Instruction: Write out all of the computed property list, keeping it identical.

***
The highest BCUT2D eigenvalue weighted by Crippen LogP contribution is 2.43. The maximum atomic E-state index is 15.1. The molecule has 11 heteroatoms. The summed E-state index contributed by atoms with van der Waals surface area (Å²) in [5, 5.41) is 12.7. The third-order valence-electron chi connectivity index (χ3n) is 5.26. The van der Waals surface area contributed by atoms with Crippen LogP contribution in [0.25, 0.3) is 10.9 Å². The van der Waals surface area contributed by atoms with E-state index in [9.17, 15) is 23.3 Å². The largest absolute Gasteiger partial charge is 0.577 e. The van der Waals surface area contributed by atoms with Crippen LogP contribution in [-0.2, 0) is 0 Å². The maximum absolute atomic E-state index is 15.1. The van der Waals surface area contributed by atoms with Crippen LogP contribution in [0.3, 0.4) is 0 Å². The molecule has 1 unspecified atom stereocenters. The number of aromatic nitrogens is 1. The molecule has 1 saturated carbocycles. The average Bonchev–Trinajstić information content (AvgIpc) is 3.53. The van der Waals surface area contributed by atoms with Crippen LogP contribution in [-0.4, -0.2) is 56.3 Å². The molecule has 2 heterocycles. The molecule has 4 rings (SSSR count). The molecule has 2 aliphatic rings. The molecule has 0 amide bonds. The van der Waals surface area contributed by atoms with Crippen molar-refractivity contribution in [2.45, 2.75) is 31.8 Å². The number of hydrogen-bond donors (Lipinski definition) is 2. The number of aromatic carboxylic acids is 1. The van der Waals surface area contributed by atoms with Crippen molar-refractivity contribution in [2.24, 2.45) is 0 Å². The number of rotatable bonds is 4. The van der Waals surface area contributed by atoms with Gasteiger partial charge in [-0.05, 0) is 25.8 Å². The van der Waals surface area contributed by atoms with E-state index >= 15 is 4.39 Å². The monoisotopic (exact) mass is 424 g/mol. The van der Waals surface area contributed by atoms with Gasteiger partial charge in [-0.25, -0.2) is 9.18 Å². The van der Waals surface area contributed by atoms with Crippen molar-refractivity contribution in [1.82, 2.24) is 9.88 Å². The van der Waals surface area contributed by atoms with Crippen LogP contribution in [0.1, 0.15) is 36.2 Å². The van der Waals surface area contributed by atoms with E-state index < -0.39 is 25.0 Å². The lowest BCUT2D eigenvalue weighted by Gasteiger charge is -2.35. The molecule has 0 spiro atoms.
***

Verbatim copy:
The highest BCUT2D eigenvalue weighted by Crippen LogP contribution is 2.43. The maximum atomic E-state index is 15.1. The molecule has 11 heteroatoms. The summed E-state index contributed by atoms with van der Waals surface area (Å²) in [5, 5.41) is 12.7. The third-order valence-electron chi connectivity index (χ3n) is 5.26. The van der Waals surface area contributed by atoms with Crippen LogP contribution in [0.25, 0.3) is 10.9 Å². The van der Waals surface area contributed by atoms with E-state index in [9.17, 15) is 23.3 Å². The largest absolute Gasteiger partial charge is 0.577 e. The van der Waals surface area contributed by atoms with Crippen LogP contribution in [-0.2, 0) is 0 Å². The maximum absolute atomic E-state index is 15.1. The van der Waals surface area contributed by atoms with Crippen LogP contribution in [0.3, 0.4) is 0 Å². The molecule has 1 unspecified atom stereocenters. The number of aromatic nitrogens is 1. The molecule has 1 saturated carbocycles. The average Bonchev–Trinajstić information content (AvgIpc) is 3.53. The van der Waals surface area contributed by atoms with Crippen LogP contribution in [-0.4, -0.2) is 56.3 Å². The molecule has 2 heterocycles. The molecule has 4 rings (SSSR count). The molecule has 2 aliphatic rings. The molecule has 0 amide bonds. The van der Waals surface area contributed by atoms with Crippen molar-refractivity contribution in [2.45, 2.75) is 31.8 Å². The number of hydrogen-bond donors (Lipinski definition) is 2. The number of aromatic carboxylic acids is 1. The van der Waals surface area contributed by atoms with Crippen molar-refractivity contribution in [2.24, 2.45) is 0 Å². The number of rotatable bonds is 4. The van der Waals surface area contributed by atoms with Gasteiger partial charge in [-0.05, 0) is 25.8 Å². The van der Waals surface area contributed by atoms with E-state index >= 15 is 4.39 Å². The monoisotopic (exact) mass is 424 g/mol. The van der Waals surface area contributed by atoms with Gasteiger partial charge in [-0.25, -0.2) is 9.18 Å². The van der Waals surface area contributed by atoms with Crippen molar-refractivity contribution in [1.82, 2.24) is 9.88 Å². The van der Waals surface area contributed by atoms with Crippen LogP contribution in [0.1, 0.15) is 36.2 Å². The van der Waals surface area contributed by atoms with E-state index < -0.39 is 25.0 Å². The lowest BCUT2D eigenvalue weighted by Gasteiger charge is -2.35. The molecule has 0 spiro atoms.